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  1. Miss Match
    A Northland teenager became so psychotic after taking "magic mushrooms" he had to be strapped to a hospital bed by his hands and feet.

    The incident has prompted police to issue a warning about the dangers of taking the mushrooms, which have been "popping up all over the place" due to the recent rain and mild temperatures.

    Acting Senior Sergeant Peter Masters said the Kerikeri 19-year-old consumed the mushrooms on May 15 and was taken first to Bay of Islands Hospital in Kawakawa, then transferred to Whangarei.

    He was "out of control" in hospital and had to be cuffed to the bed by his hands and feet to stop him harming himself or others.

    Mr Masters said the mushrooms' active ingredient, psilocybin, was a class A controlled drug with a chemical make-up similar to that of LSD.

    Cannabis was by comparison only class C, which illustrated the seriousness of magic mushrooms.

    "I don't know why people do it. Why take the risk? You can end up psychotic, with mental health problems for life, or dead."

    Over the past few weeks, Far North police had fielded several complaints about people searching for mushrooms in private gardens, including one from a property owner who had called into the Kerikeri station just yesterday.

    Mr Masters urged anyone who saw people "fossicking in their gardens" for the fungi to call police immediately.

    "We're keen to get on top of this," he said. A Whangarei Hospital spokeswoman said the teenager had been treated and discharged.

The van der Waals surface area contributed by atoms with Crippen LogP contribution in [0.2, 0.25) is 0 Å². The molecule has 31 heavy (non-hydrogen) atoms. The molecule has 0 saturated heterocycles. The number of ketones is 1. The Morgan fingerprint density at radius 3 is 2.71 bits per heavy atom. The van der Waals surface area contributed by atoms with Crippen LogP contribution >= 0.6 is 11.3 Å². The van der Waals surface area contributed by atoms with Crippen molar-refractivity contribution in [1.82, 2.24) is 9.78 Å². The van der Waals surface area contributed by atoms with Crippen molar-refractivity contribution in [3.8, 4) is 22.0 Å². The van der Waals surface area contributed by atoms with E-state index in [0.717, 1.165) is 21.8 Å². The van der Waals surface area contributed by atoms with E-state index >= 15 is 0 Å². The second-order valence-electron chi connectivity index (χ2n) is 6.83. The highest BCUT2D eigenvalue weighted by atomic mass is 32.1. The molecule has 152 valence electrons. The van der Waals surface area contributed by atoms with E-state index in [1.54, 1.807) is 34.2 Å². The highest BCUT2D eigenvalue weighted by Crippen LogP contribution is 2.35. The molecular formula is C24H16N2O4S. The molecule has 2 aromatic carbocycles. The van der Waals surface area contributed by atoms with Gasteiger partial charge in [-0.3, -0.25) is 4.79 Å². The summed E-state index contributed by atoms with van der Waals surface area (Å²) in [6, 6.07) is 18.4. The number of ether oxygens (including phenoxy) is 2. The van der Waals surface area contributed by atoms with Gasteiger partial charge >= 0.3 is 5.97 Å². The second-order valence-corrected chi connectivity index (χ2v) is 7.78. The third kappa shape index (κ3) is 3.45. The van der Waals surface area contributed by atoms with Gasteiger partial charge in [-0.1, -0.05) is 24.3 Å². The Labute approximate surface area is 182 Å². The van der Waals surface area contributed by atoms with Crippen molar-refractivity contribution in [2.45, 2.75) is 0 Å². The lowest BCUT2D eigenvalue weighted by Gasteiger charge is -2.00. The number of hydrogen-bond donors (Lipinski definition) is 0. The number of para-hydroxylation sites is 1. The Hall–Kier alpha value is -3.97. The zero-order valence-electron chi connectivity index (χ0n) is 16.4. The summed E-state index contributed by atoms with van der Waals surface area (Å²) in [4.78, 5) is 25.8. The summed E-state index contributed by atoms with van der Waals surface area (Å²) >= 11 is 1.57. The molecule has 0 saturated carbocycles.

John Fountain, a medical toxicologist at Otago University's National Poisons Centre, said an overdose of magic mushrooms could make people "quite unwell" with seizures and toxic syndromes.

    The problem with mushrooms was that it was difficult to control the dose: "One day you might get the desired dose, the next you might get a lot more."

    Users could also do things while hallucinating that they normally wouldn't, such as trying to fly from a building, but the greatest risk came from picking the wrong kind of mushroom.

    The death cap mushroom, for example, looked similar to the untrained eye but could cause severe toxicity and even death.

    "There are some very poisonous mushrooms out there. Our advice is to be very cautious and not collect any mushrooms unless you really know what you're doing and are able to correctly identify them."

    The centre was fielding one mushroom-related call a day now mushroom season had started.

    Ross Bell, executive director of the New Zealand Drug Foundation, said the magic mushrooms were neither addictive nor toxic, but the effects depended on the dose, which was hard to control.

    "The risks are around what the hallucination is going to make you do - people can freak out quite a lot - and that you can think you have a magic mushroom, but instead you're ingesting a highly toxic wild mushroom."

    Mr Bell advised staying with anyone who was hallucinating and calling an ambulance.

    In 2007, heart transplant recipient Te Awhina Hawera, 23, from Hamilton, died after consuming magic mushrooms.

    By Peter De Graaf



  1. torachi
    Ok...so did he eat a death cap or psilocybe? They dont really make it clear, just that obviously he was going for the good kind.